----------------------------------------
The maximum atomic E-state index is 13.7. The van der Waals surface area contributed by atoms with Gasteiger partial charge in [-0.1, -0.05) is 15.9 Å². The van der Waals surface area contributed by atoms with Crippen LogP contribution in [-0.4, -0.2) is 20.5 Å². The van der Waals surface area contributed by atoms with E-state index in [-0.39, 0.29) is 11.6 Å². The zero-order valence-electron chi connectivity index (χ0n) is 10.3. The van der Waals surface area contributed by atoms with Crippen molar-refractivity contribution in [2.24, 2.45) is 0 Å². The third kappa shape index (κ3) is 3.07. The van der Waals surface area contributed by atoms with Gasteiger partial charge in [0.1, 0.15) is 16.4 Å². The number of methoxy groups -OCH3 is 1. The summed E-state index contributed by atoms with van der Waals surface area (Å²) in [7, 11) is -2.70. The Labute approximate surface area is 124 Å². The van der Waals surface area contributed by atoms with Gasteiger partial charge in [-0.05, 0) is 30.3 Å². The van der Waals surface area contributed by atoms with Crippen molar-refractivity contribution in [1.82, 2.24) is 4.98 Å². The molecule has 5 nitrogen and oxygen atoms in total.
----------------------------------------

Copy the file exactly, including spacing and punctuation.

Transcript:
The maximum atomic E-state index is 13.7. The van der Waals surface area contributed by atoms with Gasteiger partial charge in [-0.1, -0.05) is 15.9 Å². The van der Waals surface area contributed by atoms with Crippen LogP contribution in [-0.4, -0.2) is 20.5 Å². The van der Waals surface area contributed by atoms with E-state index in [-0.39, 0.29) is 11.6 Å². The zero-order valence-electron chi connectivity index (χ0n) is 10.3. The van der Waals surface area contributed by atoms with Crippen molar-refractivity contribution in [2.24, 2.45) is 0 Å². The third kappa shape index (κ3) is 3.07. The van der Waals surface area contributed by atoms with Gasteiger partial charge in [0.1, 0.15) is 16.4 Å². The number of methoxy groups -OCH3 is 1. The summed E-state index contributed by atoms with van der Waals surface area (Å²) in [7, 11) is -2.70. The Labute approximate surface area is 124 Å². The van der Waals surface area contributed by atoms with Gasteiger partial charge in [-0.05, 0) is 30.3 Å². The van der Waals surface area contributed by atoms with Crippen molar-refractivity contribution in [1.82, 2.24) is 4.98 Å². The molecule has 5 nitrogen and oxygen atoms in total.